Saturday, January 21, 2012
Review: 2012 Chrysler 300 SRT8 [w/video]
To the average driver, the term "horsepower" has, for all intents and purposes, no meaning whatsoever. Not surprising, really, as there isn't any single established explanation, at least not a good one, as to how today's piston-powered engines became so intertwined with the output of a horse. Think, for a moment: Can you really quantify how much power 200 horses produce? Regardless, and though not all engines have been measured with the same methods of certification, enthusiasts of the four-wheeled kind have well over a century of automobiles and their attendant horsepower ratings with which to occupy themselves.
The Ford Model T, way back in 1908, offered up 20 horsepower. The original air-cooled Volkswagen Beetle was rated at 50 horses or less, depending on the year and displacement. Fast-forward to 1955, when Chevrolet's newly introduced small-block V8 made an impressive 162 hp, and then to the release in 1964 of the Pontiac GTO and its 348-horsepower Tri-Power engine. We'll shimmy right past the lamentable 1970s and '80s (in 1975, it was possible to buy a Chevrolet Corvette with as few as 165 horses) because, more recently, there's been a very welcome power resurgence.
Our Editor-in-Chief's beloved 1991 Ford Taurus SHO is fitted with a Yamaha 3.0-liter V6 that was factory rated at 220 horsepower, and a few short years later, the 1994 Chevrolet Impala SS offered up a 260-horsepower V8. We bring up the SHO and Impala because they are four-door sedans, meaning horsepower need not be dismissed by the average man who must pile in his spouse and 2.5 children.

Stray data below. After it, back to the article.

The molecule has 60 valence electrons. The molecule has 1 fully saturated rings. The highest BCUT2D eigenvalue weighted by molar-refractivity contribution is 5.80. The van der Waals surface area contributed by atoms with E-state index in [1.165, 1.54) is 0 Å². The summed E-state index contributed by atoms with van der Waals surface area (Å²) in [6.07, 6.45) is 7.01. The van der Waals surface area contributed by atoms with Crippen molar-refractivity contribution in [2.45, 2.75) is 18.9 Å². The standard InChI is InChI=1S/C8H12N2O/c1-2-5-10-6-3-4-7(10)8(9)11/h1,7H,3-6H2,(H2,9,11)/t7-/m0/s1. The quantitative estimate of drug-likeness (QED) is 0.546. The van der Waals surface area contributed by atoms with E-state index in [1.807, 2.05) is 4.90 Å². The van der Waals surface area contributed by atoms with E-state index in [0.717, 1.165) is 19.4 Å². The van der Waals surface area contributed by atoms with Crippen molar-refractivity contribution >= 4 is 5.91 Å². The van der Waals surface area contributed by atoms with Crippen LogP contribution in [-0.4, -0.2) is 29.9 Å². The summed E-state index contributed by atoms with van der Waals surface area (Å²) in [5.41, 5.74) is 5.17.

And now we have the 2012 Chrysler 300 SRT8. Lurking behind its blacked-out grille is a 6.4-liter Hemi V8 engine that ripples the pavement with 470 horsepower and 470 pound-feet of torque. To put that figure into perspective, its more ponies than such high-horse heavy hitters as the latest Chevrolet Camaro SS and Ford Mustang GT. In fact, it's 40 horsepower more than the 2012 Corvette. Giddyup.
Certainly, there's more to the 2012 Chrysler 300 SRT8 than its honker of a V8. But let's not kid ourselves - if the SRT8 is on your shopping list, it's 6.4-liter V8 is what put it there.Permalink | Email this | Comments